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Fight Night: Round 3

Score: 90%
ESRB: Teen
Publisher: EA Sports
Developer: EA Chicago
Media: DVD/1
Players: 1 - 2
Genre: Sports (Boxing)/ Fighting

Graphics & Sound:

There isn’t much more I can say about Fight Night Round 3’s graphics that hasn’t already been stated ad nauseam. Looks are the main event and are what will grab people’s attention; the solid gameplay is just something extra. From photo-realistic textures to lighting effects to even a fully modeled “The King” that is just as creepy in-game as on TV, Fight Night 3 is one of the first “next-gen” titles that really does look “next-gen”. Fighters are full of life and don’t suffer from a fake, plastic look. As the match rolls on, blood will drip and sweat beads swell and fly off fighter’s bodies. Damage effects even go so far as to show bruises and swollen eyes, helping to sell the feel that you really are beating the tar out of someone.

Arenas are another source of eye candy. Each venue has its own personality, whether you’re slugging it out in a small gym or Vegas. Crowds are full 3D and diverse rather than looking like a group of clones is watching the match.

The removal of the HUD is what brings the entire presentation together and gives it a TV feel. When Madden first hit the PS2, many said that it looked just like a game on TV; Fight Night 3 tops that feel and is about as close as any sports game has ever been to looking like “the real thing”.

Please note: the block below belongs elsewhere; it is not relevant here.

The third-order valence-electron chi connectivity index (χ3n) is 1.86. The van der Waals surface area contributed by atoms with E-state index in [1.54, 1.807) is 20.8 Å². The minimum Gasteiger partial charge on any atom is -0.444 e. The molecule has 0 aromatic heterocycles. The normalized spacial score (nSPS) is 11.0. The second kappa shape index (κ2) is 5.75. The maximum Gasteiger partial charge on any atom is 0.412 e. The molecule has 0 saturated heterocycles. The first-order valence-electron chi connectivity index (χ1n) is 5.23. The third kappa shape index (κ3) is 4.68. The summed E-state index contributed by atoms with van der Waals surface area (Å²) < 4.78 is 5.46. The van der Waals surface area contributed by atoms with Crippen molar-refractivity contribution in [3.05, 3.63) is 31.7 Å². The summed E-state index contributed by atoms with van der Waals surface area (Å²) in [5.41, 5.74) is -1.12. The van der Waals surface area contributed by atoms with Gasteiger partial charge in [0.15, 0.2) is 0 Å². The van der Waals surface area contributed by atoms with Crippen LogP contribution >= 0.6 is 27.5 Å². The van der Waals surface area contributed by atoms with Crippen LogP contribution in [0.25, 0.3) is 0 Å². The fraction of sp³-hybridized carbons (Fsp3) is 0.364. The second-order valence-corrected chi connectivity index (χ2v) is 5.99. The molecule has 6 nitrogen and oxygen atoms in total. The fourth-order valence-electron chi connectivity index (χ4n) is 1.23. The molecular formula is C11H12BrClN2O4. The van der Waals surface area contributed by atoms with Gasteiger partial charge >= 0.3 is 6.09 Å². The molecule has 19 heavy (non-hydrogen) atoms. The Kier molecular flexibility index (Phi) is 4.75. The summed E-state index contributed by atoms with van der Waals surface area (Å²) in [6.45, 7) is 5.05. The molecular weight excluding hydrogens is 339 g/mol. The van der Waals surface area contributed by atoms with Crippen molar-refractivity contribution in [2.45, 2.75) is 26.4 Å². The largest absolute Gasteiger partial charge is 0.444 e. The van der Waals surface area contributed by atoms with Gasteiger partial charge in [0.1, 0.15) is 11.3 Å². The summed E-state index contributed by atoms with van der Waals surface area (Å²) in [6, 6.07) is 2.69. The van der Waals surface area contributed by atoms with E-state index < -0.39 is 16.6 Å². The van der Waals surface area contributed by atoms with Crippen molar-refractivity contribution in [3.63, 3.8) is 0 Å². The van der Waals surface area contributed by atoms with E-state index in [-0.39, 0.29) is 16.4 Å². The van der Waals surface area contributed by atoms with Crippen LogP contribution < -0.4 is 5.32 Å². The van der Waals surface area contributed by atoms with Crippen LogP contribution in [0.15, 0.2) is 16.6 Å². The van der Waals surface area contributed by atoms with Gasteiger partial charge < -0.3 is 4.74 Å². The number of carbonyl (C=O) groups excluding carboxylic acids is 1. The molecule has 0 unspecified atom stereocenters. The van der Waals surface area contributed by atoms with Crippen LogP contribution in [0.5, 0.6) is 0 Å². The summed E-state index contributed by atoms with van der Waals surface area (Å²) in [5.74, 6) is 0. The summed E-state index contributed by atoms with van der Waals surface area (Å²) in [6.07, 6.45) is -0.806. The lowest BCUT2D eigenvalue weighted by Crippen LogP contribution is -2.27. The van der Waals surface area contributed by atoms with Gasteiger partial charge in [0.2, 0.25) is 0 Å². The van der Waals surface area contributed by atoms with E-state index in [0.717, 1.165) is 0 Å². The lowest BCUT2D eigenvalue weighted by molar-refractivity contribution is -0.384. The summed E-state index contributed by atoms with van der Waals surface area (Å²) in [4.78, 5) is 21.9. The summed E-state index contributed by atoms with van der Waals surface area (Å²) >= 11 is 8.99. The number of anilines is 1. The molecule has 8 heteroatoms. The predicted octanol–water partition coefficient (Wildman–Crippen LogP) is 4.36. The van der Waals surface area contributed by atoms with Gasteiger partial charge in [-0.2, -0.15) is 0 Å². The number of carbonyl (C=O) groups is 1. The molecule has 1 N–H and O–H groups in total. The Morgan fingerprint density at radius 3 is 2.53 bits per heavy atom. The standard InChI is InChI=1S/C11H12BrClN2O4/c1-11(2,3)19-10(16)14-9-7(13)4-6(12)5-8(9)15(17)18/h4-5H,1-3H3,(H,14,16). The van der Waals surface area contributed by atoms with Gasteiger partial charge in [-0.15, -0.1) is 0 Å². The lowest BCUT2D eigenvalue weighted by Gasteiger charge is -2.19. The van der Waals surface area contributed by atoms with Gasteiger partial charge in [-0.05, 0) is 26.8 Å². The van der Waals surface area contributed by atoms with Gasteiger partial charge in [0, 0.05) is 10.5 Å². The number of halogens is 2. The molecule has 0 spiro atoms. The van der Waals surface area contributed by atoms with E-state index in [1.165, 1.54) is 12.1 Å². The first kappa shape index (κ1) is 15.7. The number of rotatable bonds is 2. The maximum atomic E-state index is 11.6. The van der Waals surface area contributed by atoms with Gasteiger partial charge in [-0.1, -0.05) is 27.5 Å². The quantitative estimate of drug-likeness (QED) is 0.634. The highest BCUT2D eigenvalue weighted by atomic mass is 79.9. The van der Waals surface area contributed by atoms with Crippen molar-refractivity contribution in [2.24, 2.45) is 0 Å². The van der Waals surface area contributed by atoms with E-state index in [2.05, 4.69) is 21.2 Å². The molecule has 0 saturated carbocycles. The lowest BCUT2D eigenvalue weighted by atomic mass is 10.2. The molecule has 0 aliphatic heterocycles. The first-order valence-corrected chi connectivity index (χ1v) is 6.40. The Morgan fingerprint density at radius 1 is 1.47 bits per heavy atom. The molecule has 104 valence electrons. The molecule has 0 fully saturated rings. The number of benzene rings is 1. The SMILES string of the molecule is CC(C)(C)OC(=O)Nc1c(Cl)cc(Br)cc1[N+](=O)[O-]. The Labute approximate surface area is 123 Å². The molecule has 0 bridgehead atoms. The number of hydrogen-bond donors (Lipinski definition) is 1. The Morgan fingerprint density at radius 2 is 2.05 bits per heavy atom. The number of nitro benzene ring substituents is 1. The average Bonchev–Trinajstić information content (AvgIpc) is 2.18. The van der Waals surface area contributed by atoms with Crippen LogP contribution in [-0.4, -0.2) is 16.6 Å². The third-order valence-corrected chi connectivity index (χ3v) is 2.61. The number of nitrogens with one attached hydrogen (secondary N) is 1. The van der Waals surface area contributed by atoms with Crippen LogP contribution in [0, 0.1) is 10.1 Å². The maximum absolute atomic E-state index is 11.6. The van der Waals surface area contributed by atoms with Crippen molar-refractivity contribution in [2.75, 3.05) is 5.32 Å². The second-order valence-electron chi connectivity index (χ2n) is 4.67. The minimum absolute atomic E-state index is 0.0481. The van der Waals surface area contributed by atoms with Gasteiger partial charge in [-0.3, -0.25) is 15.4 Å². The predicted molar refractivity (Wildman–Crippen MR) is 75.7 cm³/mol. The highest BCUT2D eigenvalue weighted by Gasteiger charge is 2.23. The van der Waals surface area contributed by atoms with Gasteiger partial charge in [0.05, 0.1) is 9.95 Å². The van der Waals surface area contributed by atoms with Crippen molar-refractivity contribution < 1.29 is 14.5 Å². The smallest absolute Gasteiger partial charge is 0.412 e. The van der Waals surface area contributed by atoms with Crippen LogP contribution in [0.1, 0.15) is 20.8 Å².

Sound isn’t as impressive as the visuals, but still works. Commentators call all of the action and do a great job of it. The blow-by-blow calls are usually really accurate and can help you to gauge just how much of a beating you’re laying down on your opponent (or how much of one he’s laying on you). Sound effects are dead on and, when combined with the real-time damage, immerse you even further into the game’s atmosphere.

If you’re a fan of hip-hop, this soundtrack is for you; if not, then there is nothing I could tell you other than you’ll really only have to hear it during menu screens.


Previous versions of Fight Night have managed to push boxing games to a whole new level and the latest entry doesn’t disappoint.

As far as gameplay goes, Fight Night Round 3 doesn’t stray far from previous installments and is more of a refinement of what worked. This year’s addition is the Stun punch, which switches the game into a first-person mode. From here, you can really see the amount of damage you’re inflicting on someone. Also introduced is the Flash KO punch, which is more or less a one-hit knockout punch. The trick is landing one. A KO punch is slower than other power punches, but is a nice “last ditch” move for when you need to quickly change the fight’s momentum. The downside to relying on power punches is the drain it puts on your fighter’s stamina. Use them too much and you’ll become tired and an easy target for a quick KO.